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How You Can Become a Better Listener

Updated: Oct 28, 2019


Evolving as a leader does not come without learning. Every leader I interview, I ask "tell me your top pieces of advice that you wish you had known earlier in your leadership journey." While each leader has unique offerings, learning how to listen has been a consistent theme across leaders and industries. Provided below are three tips to help you become a better listener and leader.


Tip 1. Don't Talk - Yes, this seems obvious, yet it is hard to do. Our active mind is constantly scanning conversations for truth, deception, trust, protection, opportunity, blame, fear, praise, etc. while our ego is urging us to say something to appear smart. The most basic challenge to become a better listener is to stop talking or interrupting. Tell your mind to slow down, breathe deeply, bite your tongue, and be sure to meditate before conversations with potential triggers. If your mind is in a calm state, you can respond instead of reacting. If you are counseling or coaching a team member, hear them out, even if it means hearing things about yourself that need to change to be a better leader. When we are truly listening, it is not about us, it is about the other person. We can learn as we listen and observe non-verbal signs of joy or unease.


Tip 2. Know When to Talk - As we learn about the other person when we listen, we are presented options once they stop talking. We can immediately respond or we can pause which shows care, thought, and respect towards the other person's feelings and emotions behind the words. We can also choose to not say a word. In times of crisis, the best thing you can do is to let the other person speak their pain and to offer a hug if they feel safe with your offering; you can also ask them if they just need you to listen or if they would like you to offer your perspective. Sometimes the best thing to say is nothing, and other times, we have to offer direct advice. If there is ambiguity in the conversation, be clear in what you heard from the other person through active listening techniques by repeating their words back to them. Once both of you are clear on what has been said and what has been received in the communication flow, you can begin to have a constructive conversation towards goals, solutions, and desired outcomes. Clearing the air is key and knowing what to say or not say is critical to a safe conversation where people feel respected and heard at the end.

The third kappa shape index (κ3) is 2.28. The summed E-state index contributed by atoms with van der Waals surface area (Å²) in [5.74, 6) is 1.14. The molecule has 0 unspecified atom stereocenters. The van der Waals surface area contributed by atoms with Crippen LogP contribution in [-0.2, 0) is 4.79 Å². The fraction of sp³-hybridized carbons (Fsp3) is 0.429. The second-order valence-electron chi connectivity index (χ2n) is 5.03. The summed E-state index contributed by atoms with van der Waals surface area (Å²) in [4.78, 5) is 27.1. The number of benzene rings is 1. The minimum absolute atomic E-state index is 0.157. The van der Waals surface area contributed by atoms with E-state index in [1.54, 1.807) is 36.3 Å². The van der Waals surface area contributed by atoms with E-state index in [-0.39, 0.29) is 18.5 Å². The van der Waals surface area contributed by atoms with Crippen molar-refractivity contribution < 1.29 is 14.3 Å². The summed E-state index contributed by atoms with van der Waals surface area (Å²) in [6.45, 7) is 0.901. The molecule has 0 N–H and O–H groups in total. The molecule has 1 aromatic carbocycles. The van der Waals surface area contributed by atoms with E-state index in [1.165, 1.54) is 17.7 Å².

Tip 3. Learn How to Ask Questions - Most people did not study communications and interviewing, so this does not come naturally. This is why listening is a skill leaders must develop. Whether you are a top sales executive or reporter covering the hottest story, results and information flow when we learn how to ask questions. To do this, you need to learn some basic things about what makes people tick, who they are, how they got to where they are, what their belief system looks like, etc. While you can start at the superficial level, deep relationships are formed as you learn how to ask questions that make other people feel respected, validated, and understood. Think about the desired outcome of your question and if there is a way to learn more about the other person by asking a better question. Before a sales pitch, do your research on your client and learn about who they are so you are prepared with a few few questions beyond the product and features ramble you need to do to make that sales quota. As you learn how to ask questions, you learn how to go deeper from the what to the why to the how. You will build relationships built on trust that will carry over into your next move. Learn how to ask questions and be sure you are using your time wisely when you are with people to have meaningful conversations that are beneficial to both parties.


If listening does not come easy to you, start practicing with these tips today!



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© 2019 by Drew Aversa